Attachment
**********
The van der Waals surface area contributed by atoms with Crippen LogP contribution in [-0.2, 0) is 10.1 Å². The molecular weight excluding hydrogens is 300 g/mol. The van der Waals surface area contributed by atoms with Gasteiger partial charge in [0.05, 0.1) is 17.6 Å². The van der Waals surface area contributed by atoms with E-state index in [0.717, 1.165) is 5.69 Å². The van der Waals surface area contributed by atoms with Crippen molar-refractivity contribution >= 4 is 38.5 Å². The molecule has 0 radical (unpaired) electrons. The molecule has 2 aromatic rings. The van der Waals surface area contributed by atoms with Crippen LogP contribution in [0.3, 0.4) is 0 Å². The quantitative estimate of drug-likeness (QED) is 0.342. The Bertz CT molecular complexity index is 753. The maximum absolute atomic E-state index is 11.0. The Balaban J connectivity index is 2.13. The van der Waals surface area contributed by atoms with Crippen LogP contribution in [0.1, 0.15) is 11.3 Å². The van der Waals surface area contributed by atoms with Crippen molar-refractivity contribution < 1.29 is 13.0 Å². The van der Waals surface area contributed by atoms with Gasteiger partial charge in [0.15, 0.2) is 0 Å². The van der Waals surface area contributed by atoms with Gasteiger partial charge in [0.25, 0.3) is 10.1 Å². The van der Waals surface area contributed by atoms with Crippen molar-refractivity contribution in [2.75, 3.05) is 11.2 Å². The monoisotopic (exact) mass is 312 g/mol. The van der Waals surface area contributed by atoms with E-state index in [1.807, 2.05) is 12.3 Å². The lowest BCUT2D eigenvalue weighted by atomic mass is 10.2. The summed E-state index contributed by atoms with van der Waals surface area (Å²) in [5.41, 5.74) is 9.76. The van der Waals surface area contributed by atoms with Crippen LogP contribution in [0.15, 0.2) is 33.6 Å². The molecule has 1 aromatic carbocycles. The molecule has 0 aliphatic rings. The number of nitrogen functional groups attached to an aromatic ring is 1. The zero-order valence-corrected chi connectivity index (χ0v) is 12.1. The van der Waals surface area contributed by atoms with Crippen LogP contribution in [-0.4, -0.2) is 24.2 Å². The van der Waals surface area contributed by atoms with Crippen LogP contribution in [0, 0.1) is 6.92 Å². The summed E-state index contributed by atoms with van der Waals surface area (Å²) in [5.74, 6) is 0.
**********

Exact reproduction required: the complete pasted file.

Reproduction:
The van der Waals surface area contributed by atoms with Crippen LogP contribution in [-0.2, 0) is 10.1 Å². The molecular weight excluding hydrogens is 300 g/mol. The van der Waals surface area contributed by atoms with Gasteiger partial charge in [0.05, 0.1) is 17.6 Å². The van der Waals surface area contributed by atoms with E-state index in [0.717, 1.165) is 5.69 Å². The van der Waals surface area contributed by atoms with Crippen molar-refractivity contribution >= 4 is 38.5 Å². The molecule has 0 radical (unpaired) electrons. The molecule has 2 aromatic rings. The van der Waals surface area contributed by atoms with Crippen LogP contribution in [0.3, 0.4) is 0 Å². The quantitative estimate of drug-likeness (QED) is 0.342. The Bertz CT molecular complexity index is 753. The maximum absolute atomic E-state index is 11.0. The Balaban J connectivity index is 2.13. The van der Waals surface area contributed by atoms with Crippen LogP contribution in [0.1, 0.15) is 11.3 Å². The van der Waals surface area contributed by atoms with Crippen molar-refractivity contribution < 1.29 is 13.0 Å². The van der Waals surface area contributed by atoms with Gasteiger partial charge in [0.15, 0.2) is 0 Å². The van der Waals surface area contributed by atoms with Gasteiger partial charge in [0.25, 0.3) is 10.1 Å². The van der Waals surface area contributed by atoms with Crippen molar-refractivity contribution in [2.75, 3.05) is 11.2 Å². The monoisotopic (exact) mass is 312 g/mol. The van der Waals surface area contributed by atoms with E-state index in [1.807, 2.05) is 12.3 Å². The lowest BCUT2D eigenvalue weighted by atomic mass is 10.2. The summed E-state index contributed by atoms with van der Waals surface area (Å²) in [5.41, 5.74) is 9.76. The van der Waals surface area contributed by atoms with Crippen LogP contribution in [0.15, 0.2) is 33.6 Å². The molecule has 1 aromatic carbocycles. The molecule has 0 aliphatic rings. The number of nitrogen functional groups attached to an aromatic ring is 1. The zero-order valence-corrected chi connectivity index (χ0v) is 12.1. The van der Waals surface area contributed by atoms with Crippen LogP contribution in [-0.4, -0.2) is 24.2 Å². The van der Waals surface area contributed by atoms with Crippen LogP contribution in [0, 0.1) is 6.92 Å². The summed E-state index contributed by atoms with van der Waals surface area (Å²) in [5.74, 6) is 0.